D-Day remembered 70 years on

As world leaders gathered in Normandy to commemorate the 70th anniversary of D-Day, the attack on Nazi-occupied France that turned the war, Ballarat had its own service on Friday at the Sturt St cenotaph to honour the servicemen who took part.

Margaret Wood, who moved to Ballarat from the UK three years ago, saw the boats off as they left for France.

"We worked on the landing boats - I got drafted, you see - and then went down to the docks to see them off as they went to France. The were lots and lots of them I never saw again."

She said one of the landing boats even carried her name.

"There were a few of us Margarets, and we knew one of the painters, so he put our name on a boat."

Around 3000 Australian soldiers, sailors and airmen took part in the invasion, also most of these were support roles in Britain.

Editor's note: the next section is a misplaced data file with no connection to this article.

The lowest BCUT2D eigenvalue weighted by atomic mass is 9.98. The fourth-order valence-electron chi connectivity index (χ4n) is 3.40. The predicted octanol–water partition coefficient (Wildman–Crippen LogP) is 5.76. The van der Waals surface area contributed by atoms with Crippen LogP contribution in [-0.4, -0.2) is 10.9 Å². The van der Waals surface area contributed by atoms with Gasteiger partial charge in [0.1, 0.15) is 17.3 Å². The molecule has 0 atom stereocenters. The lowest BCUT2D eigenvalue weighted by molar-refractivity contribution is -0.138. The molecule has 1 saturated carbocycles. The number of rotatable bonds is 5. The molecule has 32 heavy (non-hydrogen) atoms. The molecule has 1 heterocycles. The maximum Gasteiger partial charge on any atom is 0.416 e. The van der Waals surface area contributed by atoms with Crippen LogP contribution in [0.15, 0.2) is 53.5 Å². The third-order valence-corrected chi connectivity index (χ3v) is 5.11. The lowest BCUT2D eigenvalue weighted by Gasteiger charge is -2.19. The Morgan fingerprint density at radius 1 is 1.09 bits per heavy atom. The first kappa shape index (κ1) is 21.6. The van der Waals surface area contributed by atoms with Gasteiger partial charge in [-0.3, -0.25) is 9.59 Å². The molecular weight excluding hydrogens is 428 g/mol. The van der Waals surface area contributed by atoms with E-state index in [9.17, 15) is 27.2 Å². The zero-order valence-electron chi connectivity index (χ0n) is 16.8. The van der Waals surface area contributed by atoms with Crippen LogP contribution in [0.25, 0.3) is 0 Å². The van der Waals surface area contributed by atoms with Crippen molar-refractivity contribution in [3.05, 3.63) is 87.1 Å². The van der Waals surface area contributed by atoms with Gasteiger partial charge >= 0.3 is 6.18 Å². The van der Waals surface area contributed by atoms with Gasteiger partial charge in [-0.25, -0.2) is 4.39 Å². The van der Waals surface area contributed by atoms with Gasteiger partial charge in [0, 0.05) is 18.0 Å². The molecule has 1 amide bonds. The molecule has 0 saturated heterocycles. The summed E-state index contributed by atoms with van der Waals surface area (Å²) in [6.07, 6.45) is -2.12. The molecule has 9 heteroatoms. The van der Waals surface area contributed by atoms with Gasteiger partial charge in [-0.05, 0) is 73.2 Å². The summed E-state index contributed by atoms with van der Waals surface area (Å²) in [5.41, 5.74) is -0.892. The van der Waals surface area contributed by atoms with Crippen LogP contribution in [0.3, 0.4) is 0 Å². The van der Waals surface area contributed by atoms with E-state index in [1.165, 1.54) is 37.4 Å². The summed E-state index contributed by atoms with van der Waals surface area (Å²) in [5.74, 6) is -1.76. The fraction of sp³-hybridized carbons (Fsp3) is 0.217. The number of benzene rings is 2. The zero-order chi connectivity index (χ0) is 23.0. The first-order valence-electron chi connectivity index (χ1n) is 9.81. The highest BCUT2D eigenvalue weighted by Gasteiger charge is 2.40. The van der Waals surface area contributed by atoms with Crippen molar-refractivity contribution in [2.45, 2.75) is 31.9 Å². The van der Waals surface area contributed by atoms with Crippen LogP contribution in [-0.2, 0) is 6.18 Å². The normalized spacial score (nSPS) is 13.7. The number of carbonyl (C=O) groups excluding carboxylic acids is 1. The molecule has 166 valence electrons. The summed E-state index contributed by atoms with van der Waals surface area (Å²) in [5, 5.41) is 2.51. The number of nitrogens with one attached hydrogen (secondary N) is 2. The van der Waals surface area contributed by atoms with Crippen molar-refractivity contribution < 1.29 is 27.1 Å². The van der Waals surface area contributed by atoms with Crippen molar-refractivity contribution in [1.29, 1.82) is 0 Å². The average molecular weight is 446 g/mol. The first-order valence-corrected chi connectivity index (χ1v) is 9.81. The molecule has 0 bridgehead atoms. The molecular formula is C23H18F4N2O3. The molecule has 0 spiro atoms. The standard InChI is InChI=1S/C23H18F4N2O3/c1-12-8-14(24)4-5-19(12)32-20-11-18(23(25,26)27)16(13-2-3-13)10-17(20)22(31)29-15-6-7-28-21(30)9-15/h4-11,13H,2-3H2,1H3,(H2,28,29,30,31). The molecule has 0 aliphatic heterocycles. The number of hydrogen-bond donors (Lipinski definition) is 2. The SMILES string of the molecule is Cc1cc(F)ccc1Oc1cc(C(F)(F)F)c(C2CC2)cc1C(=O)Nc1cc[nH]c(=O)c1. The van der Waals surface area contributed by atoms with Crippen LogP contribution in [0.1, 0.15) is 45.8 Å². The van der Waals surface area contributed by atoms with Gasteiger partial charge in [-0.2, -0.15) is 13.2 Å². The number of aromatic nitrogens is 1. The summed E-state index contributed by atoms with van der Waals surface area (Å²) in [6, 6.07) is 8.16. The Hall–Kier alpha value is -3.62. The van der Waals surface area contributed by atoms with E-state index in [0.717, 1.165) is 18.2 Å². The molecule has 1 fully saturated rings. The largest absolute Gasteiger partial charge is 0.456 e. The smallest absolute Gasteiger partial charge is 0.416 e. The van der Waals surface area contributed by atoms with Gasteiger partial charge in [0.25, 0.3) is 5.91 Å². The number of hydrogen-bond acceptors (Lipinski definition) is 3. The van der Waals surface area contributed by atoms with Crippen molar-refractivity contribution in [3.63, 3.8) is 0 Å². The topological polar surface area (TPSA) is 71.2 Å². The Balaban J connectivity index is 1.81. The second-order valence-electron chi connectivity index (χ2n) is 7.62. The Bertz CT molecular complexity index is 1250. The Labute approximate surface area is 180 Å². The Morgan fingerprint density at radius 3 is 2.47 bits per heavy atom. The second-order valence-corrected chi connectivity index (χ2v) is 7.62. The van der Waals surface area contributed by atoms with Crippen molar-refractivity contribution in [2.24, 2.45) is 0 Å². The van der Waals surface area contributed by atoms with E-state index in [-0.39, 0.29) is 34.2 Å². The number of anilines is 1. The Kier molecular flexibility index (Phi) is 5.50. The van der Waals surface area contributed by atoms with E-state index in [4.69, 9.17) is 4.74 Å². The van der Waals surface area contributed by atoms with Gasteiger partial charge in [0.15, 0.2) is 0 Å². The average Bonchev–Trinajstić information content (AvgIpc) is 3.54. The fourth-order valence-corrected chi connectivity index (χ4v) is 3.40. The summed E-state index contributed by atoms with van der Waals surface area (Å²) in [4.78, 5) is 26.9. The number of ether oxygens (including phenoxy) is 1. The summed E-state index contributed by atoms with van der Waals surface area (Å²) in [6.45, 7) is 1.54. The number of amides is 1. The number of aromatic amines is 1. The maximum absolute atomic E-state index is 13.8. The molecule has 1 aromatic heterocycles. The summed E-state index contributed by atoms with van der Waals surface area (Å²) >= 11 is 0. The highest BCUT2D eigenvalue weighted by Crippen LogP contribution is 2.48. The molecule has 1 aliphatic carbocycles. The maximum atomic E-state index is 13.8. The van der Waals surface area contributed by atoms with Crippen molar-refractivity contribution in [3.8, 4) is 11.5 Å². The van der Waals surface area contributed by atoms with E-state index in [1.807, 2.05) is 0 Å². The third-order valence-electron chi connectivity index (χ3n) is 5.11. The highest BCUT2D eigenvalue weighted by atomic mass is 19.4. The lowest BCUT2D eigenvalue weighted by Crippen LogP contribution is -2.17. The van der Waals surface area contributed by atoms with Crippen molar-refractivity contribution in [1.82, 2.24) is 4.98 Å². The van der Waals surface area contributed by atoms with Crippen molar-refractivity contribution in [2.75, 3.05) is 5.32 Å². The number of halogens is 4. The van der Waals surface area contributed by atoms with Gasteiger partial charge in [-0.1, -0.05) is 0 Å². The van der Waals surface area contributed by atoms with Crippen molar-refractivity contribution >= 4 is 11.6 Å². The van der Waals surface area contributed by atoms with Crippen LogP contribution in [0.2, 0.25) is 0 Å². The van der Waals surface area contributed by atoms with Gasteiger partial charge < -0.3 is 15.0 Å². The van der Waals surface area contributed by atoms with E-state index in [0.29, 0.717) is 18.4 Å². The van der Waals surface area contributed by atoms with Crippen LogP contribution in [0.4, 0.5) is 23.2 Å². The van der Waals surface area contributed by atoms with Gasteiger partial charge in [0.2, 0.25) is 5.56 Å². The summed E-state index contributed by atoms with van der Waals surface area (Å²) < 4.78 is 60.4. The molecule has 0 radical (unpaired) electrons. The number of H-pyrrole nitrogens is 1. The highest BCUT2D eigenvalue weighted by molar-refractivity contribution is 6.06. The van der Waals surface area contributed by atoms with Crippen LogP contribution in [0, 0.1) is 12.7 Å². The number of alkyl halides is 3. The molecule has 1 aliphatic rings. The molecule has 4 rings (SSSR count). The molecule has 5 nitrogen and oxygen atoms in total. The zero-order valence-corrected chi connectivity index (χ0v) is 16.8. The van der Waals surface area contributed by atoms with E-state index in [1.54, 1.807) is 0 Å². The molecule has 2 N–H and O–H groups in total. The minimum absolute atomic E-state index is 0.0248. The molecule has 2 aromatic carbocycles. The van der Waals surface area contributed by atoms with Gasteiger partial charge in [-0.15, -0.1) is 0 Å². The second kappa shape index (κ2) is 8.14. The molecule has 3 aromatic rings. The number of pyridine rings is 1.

Ballarat resident Flight Officer Bruce Clifton, who was training in England when D-Day happened, said it looked like it would bring the war to an end. 

"The thoughts were the war would finish before we'd go on, but it ended up lasting for another 11 months or so. As a 20-year-old just coming out of training, I wanted to get involved," he said.

The total forces to land on the beaches and parachute behind enemy lines added up to over 150,000 men, supported by 6000 navy vessels and 13,000 aircraft.

Ballarat Royal Australian Air Force Association president Tom Roberts, whose group organised the gathering, said Australian airmen played an important role on the day.

"Many were aircrew in RAF units and (paratrooper) dropping and glider-towing aircraft," he said.

He gave a rundown of the events leading to D-day to the 15 people in attendance, and then read the 'Ode of remembrance,' from Laurence Binyon's poem 'For The Fallen.' The crowd softly repeated his promise: "Lest we forget."


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